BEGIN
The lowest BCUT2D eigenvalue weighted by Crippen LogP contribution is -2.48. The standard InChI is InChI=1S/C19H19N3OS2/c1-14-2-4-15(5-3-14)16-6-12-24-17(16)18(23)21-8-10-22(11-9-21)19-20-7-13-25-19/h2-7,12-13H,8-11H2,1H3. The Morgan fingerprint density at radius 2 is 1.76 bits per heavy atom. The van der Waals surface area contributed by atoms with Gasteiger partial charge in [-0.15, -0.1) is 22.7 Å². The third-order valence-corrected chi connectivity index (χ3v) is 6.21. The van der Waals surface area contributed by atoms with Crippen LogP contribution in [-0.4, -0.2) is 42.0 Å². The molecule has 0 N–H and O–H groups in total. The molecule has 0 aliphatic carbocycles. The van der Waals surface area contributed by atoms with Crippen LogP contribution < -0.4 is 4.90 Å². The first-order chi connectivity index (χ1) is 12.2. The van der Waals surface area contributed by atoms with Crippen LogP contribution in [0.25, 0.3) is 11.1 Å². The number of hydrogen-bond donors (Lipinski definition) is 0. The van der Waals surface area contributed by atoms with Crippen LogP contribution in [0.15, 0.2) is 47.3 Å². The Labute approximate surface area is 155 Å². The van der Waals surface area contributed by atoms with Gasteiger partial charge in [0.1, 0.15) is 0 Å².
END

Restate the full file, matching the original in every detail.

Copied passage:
The lowest BCUT2D eigenvalue weighted by Crippen LogP contribution is -2.48. The standard InChI is InChI=1S/C19H19N3OS2/c1-14-2-4-15(5-3-14)16-6-12-24-17(16)18(23)21-8-10-22(11-9-21)19-20-7-13-25-19/h2-7,12-13H,8-11H2,1H3. The Morgan fingerprint density at radius 2 is 1.76 bits per heavy atom. The van der Waals surface area contributed by atoms with Gasteiger partial charge in [-0.15, -0.1) is 22.7 Å². The third-order valence-corrected chi connectivity index (χ3v) is 6.21. The van der Waals surface area contributed by atoms with Crippen LogP contribution in [-0.4, -0.2) is 42.0 Å². The molecule has 0 N–H and O–H groups in total. The molecule has 0 aliphatic carbocycles. The van der Waals surface area contributed by atoms with Crippen LogP contribution < -0.4 is 4.90 Å². The first-order chi connectivity index (χ1) is 12.2. The van der Waals surface area contributed by atoms with Crippen LogP contribution in [0.25, 0.3) is 11.1 Å². The number of hydrogen-bond donors (Lipinski definition) is 0. The van der Waals surface area contributed by atoms with Crippen LogP contribution in [0.15, 0.2) is 47.3 Å². The Labute approximate surface area is 155 Å². The van der Waals surface area contributed by atoms with Gasteiger partial charge in [0.1, 0.15) is 0 Å².